(Sorry for the absence. Not much sleep being had around here lately. Also, interviewing for jobs sucks. Now, back to Experiments in Cooking for a Family.)
I asked around for book recommendations to figure out how to properly feed small children. I know way too many families that have to make separate meals for each kid, and I wanted to avoid that if at all possible. When my brother and his family visit my parents, for example, my sister-in-law has to email a shopping list to my mom. The list includes the exact brand and variety of bread that each kid will eat, which means buying 3 separate loaves of bread. Same for deli meat, peanut butter, and yogurt. My mom makes chicken nuggets and pancakes and pasta for dinner every night, and still very little gets eaten, and my mom spends the entire visit trying to figure out how to orchestrate elaborate meals to make everybody happy. She annotates her recipe cards to indicate which of them might possibly be eaten by which of the kids. It's ridiculous.
So, keeping in mind that all toddlers are picky to some degree, but also that eating habits develop over time and tend to stick around for life, I wanted to get LL and Kermit on healthy footing. I wanted a book that would be realistic for a working mom to implement, backed up by actual studies and research, aimed at developing healthy habits for the whole family, and all while avoiding the guilt-ridden tactics that a lot of parenting books seem to employ. The suggested reading was the classic Child of Mine by Ellyn Satter.
I enjoyed it a lot. It made sense to me. It provided straightforward recommendations for how to approach mealtime with young children. The key take-away points for me:
- You can't force a child to eat something they don't want to eat. Trying to bribe or coerce or punish them tends to make things worse. The same goes for trying to limit how much of something a child eats. Instead, parents should decide what food to make available and when, and the child decides how much of it to eat.
- Kids are curious. They want to emulate their parents, and they want to try new things. If you put food out for them and they see you eating it regularly, they may not eat it right away, and they may not like it the first time they try it, but eventually they will choose on their own to try lots of foods and eventually they will enjoy eating a wide assortment of foods.
- Kids like having control, and they are more accepting of things when they can control it. For food, this means that, as much as possible, put all food out on the table in serving bowls and let kids take as much or as little as they want. The only exception should be desserts, which should be portioned into single servings for each person at the table.
- Make a variety of food for dinner, put it all on the table, then sit down and eat as a family. Don't honor requests for other foods, don't get anything else, but let your child eat as much as they want of whatever is on the table. Make sure that there is something that you know your child will eat. (Satter suggests always putting bread on the table for every meal.) Then stop worrying about your child. If he decides to only eat bread for this meal, he'll eat something else at the next meal. If he doesn't eat any vegetables, he won't get scurvy, and he'll probably try it next time. As long as you are calm and uninvested in the exact quantities your child eats of each food, he'll explore them on his own. Sometimes he'll try lots of stuff, other times he won't. That's okay.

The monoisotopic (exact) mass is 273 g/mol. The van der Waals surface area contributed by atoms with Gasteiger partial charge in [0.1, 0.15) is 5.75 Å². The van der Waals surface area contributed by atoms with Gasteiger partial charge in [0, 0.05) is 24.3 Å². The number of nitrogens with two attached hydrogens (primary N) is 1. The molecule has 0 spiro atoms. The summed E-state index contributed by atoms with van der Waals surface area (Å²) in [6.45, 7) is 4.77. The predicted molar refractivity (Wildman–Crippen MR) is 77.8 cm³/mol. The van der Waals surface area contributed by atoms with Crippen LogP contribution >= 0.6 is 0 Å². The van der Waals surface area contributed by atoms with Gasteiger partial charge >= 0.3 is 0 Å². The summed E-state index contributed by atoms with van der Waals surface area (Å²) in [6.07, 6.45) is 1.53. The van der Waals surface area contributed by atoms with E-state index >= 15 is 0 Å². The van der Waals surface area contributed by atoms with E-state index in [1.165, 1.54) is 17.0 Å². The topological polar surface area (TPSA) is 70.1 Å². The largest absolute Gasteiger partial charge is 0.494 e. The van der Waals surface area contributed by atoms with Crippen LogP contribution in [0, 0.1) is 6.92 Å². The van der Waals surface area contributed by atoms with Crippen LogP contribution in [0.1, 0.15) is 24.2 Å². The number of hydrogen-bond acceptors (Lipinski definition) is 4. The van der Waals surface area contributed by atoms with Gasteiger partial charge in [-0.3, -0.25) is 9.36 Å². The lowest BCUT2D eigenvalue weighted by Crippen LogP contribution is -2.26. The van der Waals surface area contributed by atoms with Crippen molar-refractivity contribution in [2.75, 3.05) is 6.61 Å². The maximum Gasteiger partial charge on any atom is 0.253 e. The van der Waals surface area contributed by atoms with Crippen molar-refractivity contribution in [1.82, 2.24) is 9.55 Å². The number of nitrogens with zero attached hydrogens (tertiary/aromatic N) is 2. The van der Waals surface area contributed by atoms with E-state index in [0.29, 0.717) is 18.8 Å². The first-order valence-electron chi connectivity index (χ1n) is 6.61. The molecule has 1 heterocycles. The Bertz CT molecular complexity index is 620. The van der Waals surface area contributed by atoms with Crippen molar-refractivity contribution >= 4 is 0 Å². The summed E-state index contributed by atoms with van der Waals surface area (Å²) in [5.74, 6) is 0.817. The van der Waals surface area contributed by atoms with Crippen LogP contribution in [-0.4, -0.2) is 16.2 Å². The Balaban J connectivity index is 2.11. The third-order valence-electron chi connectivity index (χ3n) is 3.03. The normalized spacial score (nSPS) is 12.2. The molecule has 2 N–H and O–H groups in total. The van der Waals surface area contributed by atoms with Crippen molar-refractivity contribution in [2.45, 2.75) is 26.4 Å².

We've been taking this approach for several weeks now. I make dinner, I put everything on the table, and LL decides what he wants and what he doesn't. For the first several days, we had a conversation like this at the beginning of every dinner:
LL: Cottage cheese please Mommy!
Me: We're not having cottage cheese tonight. Tonight we're having chicken and potatoes and bread and carrots and blueberries and apples and milk.
LL: I don't want chicken. I want cheese please Mommy!
Me: I understand, but tonight we're having chicken and potatoes and bread and carrots and blueberries and apples and milk.
LL: Peanut butter sandwich?
Me: No, sorry, no peanut butter tonight. Tonight we're having chicken and potatoes and bread and carrots and blueberries and apples and milk.
(LL eats bread and blueberries and milk.)
LL: Cottage cheese now Mommy?
Me: No, sorry. But if you'd like, you may have some chicken and potatoes and carrots and apples, and there is more bread and blueberries, too.
LL: Oh. Um, may I try the chicken?
Me: Sure, take as much as you'd like! Would you like me to help you cut it, or can you do it by yourself?
He has mostly stopped asking for specific things for dinner. (We still have meals occasionally when he really really really wants something in particular that's not on the "menu," but he moves on fairly quickly.) Left on his own to eat or not eat whatever is put on the table, he almost always has some starch, some protein, and some fruits or vegetables at every meal. There have also been a few nights when he just had milk and bread, and we're okay with that. He tends to ignore new vegetables the first few times I serve them. Then he starts asking questions about them. At the next meal, he'll put a little bit on his plate but won't eat it. The next time, he'll take one bite and declare that he doesn't like it. One or two more meals, and suddenly he's eating it. It's a slow process, but very low stress, and it is making our meals much more pleasant.
Next post: I have a strategy for dinners, but what should I cook? I buy a bunch of cookbooks, try out some elaborate meal-planning, and figure out how to keep groceries in our house.